Skip Ribbon Commands
Skip to main content
 
Welcome | Login

Online Safety

Page last updated: 23/09/2021

The breadth of issues within online safety is considerable. It can be categorised into three main areas of risk:

  • ​Content - exposure to illegal, inappropriate or harmful material. For example, pornography, fake news, racist or radical and extremist views;

  • Contact - subjection to harmful online interaction with other users. For example, commercial advertising and adults posing as children or young adults;

  • Conduct - personal online behaviour that increases the likelihood of, or causes, harm. For example, making, sending and receiving explicit images, or online bullying.

Schools should work to achieve a secure framework in which pupils and staff can be safe online. Schools are key in supporting children to keep themselves safe online. It is important to inform children and their parents and carers of what they can do to keep safe online.

There is much information available to help schools in this respect.

Essex County Council

Online Safety Guidance – online safety and remote learning guidance and information linked to the COVID-19 period.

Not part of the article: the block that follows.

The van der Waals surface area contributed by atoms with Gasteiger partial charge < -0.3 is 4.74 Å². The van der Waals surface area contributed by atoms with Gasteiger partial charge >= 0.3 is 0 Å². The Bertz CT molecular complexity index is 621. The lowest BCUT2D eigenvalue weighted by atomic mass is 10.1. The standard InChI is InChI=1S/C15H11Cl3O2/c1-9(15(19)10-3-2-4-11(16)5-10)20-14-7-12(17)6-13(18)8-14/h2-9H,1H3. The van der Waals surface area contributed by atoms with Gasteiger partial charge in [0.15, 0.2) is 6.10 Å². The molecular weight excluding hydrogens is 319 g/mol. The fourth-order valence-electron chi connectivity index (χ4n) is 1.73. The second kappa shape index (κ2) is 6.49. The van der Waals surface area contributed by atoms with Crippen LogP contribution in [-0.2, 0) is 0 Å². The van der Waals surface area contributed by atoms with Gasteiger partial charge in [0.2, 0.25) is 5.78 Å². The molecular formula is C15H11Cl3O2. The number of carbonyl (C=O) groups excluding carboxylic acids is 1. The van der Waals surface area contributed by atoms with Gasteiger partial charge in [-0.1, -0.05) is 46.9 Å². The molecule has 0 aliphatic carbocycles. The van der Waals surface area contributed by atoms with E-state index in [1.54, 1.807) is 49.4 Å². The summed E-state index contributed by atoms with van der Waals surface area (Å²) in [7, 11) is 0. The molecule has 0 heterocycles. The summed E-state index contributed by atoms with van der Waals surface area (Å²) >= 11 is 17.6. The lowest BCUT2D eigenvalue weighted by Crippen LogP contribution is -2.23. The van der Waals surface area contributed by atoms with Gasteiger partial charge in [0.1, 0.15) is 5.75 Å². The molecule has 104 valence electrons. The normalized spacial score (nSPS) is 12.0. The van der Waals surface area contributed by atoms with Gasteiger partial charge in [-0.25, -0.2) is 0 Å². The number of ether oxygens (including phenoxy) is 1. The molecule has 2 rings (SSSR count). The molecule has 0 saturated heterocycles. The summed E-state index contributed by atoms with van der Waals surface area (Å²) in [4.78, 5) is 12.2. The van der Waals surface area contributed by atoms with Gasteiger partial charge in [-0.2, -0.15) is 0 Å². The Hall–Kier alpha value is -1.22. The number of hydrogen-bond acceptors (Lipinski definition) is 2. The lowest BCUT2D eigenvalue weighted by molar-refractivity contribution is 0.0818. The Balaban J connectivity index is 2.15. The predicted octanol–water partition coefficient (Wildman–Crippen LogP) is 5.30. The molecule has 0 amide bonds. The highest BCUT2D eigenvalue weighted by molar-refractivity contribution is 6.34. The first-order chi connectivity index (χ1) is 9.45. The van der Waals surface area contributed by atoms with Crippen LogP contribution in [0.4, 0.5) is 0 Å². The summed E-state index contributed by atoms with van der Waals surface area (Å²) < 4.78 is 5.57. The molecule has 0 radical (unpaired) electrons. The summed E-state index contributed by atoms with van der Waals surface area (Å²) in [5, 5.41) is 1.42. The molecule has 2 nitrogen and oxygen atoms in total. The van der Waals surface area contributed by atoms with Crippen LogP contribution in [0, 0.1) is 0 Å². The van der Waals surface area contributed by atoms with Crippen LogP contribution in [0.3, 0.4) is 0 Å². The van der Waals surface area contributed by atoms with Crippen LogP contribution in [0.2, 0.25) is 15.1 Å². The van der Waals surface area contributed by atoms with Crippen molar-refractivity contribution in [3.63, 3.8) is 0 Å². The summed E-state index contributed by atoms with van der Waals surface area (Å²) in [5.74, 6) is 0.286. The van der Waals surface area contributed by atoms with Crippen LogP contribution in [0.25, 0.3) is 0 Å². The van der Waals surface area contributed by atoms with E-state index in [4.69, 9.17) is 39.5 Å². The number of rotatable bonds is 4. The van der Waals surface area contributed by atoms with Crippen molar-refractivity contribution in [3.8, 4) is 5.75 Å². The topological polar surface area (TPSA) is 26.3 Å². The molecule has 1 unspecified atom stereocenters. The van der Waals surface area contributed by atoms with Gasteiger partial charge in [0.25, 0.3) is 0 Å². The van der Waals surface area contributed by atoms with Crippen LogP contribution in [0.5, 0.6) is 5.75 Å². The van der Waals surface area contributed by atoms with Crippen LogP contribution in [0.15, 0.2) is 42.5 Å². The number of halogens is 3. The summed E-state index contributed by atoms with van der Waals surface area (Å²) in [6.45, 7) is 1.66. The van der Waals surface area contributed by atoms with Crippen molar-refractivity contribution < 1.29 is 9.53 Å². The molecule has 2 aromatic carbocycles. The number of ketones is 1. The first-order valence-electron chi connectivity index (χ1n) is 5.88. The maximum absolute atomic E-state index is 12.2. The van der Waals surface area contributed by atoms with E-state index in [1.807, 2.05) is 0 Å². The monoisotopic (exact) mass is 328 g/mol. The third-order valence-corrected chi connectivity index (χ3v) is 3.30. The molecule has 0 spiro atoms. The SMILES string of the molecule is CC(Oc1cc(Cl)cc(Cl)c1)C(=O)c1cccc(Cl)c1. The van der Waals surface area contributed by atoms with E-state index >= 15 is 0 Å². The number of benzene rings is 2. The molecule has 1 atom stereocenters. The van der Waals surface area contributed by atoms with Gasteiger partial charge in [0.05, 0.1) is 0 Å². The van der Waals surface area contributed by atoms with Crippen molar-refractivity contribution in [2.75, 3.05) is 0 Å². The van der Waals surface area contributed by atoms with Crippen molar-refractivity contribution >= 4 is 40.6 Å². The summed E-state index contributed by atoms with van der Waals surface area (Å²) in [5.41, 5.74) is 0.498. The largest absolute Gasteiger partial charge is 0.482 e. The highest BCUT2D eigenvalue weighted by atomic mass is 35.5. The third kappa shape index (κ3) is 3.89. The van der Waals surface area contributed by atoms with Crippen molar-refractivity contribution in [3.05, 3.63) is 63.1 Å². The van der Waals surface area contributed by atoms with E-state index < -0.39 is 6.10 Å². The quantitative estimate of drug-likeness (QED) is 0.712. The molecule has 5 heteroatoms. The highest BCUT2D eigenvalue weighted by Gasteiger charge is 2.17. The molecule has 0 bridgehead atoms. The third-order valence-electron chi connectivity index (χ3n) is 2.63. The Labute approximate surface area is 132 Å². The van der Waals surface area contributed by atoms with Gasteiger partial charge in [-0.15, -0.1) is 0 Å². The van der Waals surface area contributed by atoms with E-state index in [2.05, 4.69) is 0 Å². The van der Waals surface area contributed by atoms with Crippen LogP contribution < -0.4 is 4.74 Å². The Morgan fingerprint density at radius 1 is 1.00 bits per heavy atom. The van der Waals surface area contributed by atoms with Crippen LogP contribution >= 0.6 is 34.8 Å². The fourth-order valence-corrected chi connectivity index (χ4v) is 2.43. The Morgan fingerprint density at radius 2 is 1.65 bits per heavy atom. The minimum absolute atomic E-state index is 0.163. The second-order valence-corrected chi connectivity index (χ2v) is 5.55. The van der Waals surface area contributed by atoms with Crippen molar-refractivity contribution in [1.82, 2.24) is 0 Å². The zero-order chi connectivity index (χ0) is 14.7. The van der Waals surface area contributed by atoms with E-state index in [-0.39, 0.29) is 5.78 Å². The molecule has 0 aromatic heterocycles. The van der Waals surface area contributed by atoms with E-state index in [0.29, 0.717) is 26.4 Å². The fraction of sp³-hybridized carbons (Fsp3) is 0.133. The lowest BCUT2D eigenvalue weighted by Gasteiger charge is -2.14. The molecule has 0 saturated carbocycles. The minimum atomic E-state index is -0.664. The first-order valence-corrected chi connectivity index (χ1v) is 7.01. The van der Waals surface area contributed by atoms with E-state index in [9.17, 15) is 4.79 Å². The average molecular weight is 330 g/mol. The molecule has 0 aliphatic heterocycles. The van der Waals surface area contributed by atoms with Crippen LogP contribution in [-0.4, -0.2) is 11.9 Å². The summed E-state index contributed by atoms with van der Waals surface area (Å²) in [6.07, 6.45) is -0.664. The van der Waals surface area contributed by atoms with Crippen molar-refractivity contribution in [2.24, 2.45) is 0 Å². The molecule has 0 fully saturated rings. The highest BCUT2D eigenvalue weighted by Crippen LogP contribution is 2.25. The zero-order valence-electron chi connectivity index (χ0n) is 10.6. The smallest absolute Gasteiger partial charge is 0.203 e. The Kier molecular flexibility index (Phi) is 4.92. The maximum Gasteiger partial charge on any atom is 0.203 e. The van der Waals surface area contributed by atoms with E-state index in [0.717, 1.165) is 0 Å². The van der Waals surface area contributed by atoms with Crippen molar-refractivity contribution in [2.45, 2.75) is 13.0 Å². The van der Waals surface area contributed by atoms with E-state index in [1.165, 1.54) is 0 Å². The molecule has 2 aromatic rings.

Department for Education

Teaching online safety in school (2019) - Non-statutory guidance. Helps schools to ensure their pupils understand how to stay safe and behave online. Part of existing curriculum requirements

Home Office  

Online abuse and bullying prevention guide (2015) - A guide for professionals working with young people. What abusive behaviour online is, the consequences, and where to get help.

Department for Digital, Culture, Media & Sport and UK Council for Internet Safety​

Sharing nudes and semi-nudes: advice for education settings working with children and young people (2020) - Guidance on responding to incidents and safeguarding children and young people.​

Includes advice on:

  • responding to disclosures;

  • handling devices and imagery;

  • risk-assessing situations;

  • involving other agencies;

  • information about preventative education;

  • working with parents; and

  • reporting imagery.

Education for a Connected World - Framework for the knowledge and skills children and young people need at different stages of their lives to navigate the internet safely.

Useful websites

  • DotCom Digital - free resource for schools. Created by children with Essex Police and the National Police Chief Council Lead for Internet Intelligence and Investigations. Aims to prevent young people becoming victims of online grooming, radicalisation, exploitation and bullying. Giving young people the confidence to recognise warning signs and reach out to an adult for help.

  • UK Safer Internet Centre - a partnership of three leading organisations: Childnet International, Internet Watch Foundation and SWGfL (Safety & Security Online) - the partnership's mission is to promote the safe and responsible use of technology for young people, through their: